What ever happened to Steve Bannon?
Bannon was the chief executive officer of the Trump campaign in its final months and then chief strategist at the White House for seven months.
He's seen by many on the left as perhaps the main architect of the identity politics of the Trump administration. But Bannon is also seen by many of his supporters as the champion of the "little guy."
The former head of Breitbart News has since turned his attention to Europe, establishing relationships with like-minded European political groups.
Bannon is in the process of setting up an umbrella group, called "The Movement," with a headquarters in Brussels to help support and coordinate these different nationalist parties.
One of the people helping him is his friend, Benjamin Harnwell.
Harnwell founded and leads the Institute for Human Dignity, a conservative Catholic group based in Rome whose mission is to help Christian politicians to defend their values in the public space.
The World sat down with Harnwell to talk about Bannon's initiative across Europe and some of the consequences. Throughout the transcript, you will find links and editor's notes to better contextualize the conversation.
The World: So it appears one theme that unites a lot of these populist movements and governments is the effort to combat immigration.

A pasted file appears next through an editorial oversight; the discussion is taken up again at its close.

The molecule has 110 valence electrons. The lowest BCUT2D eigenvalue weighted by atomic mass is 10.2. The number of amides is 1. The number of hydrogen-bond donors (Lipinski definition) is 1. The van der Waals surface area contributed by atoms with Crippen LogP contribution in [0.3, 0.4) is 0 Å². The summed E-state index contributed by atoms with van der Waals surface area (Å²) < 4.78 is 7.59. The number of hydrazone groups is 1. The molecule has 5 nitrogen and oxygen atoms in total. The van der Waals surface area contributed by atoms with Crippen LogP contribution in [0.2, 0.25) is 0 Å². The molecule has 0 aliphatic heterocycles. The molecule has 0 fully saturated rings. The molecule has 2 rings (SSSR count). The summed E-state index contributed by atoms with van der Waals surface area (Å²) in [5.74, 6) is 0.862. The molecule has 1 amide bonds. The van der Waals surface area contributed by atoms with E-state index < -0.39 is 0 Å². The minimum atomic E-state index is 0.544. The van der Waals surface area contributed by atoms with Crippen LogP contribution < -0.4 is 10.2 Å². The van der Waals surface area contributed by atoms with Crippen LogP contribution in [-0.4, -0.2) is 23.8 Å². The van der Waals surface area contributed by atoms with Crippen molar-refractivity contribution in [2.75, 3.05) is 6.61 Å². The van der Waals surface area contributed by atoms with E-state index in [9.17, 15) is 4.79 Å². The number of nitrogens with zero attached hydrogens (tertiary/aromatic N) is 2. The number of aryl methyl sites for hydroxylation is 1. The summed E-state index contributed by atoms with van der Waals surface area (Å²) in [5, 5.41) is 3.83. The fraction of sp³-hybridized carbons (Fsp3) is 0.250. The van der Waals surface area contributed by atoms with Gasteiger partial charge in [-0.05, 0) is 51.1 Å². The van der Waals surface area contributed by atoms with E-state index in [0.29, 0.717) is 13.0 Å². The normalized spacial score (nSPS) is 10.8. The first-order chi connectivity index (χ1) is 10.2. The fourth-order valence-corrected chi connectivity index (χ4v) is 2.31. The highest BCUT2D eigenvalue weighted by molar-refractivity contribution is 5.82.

Ben Harnwell: It's a part of that for sure, but Stephen's always said that he doesn't think immigration should be front and center of what the movement is about. The movement is about fighting the European political establishments, which is exactly the same as what he's doing in United States and trying to get a better deal for the ordinary guy. That's front and center — what the movement is about — is front and center. It's front and center of what Steve Bannon is about, right down to his core. Immigration has a role to play on that because if you're allowing in a constant influx of cheap labor, that's going to hit the lowest strata of your own society worst. And Steve is out there looking out for the guy at the bottom, whom nobody else really seems interested in talking about.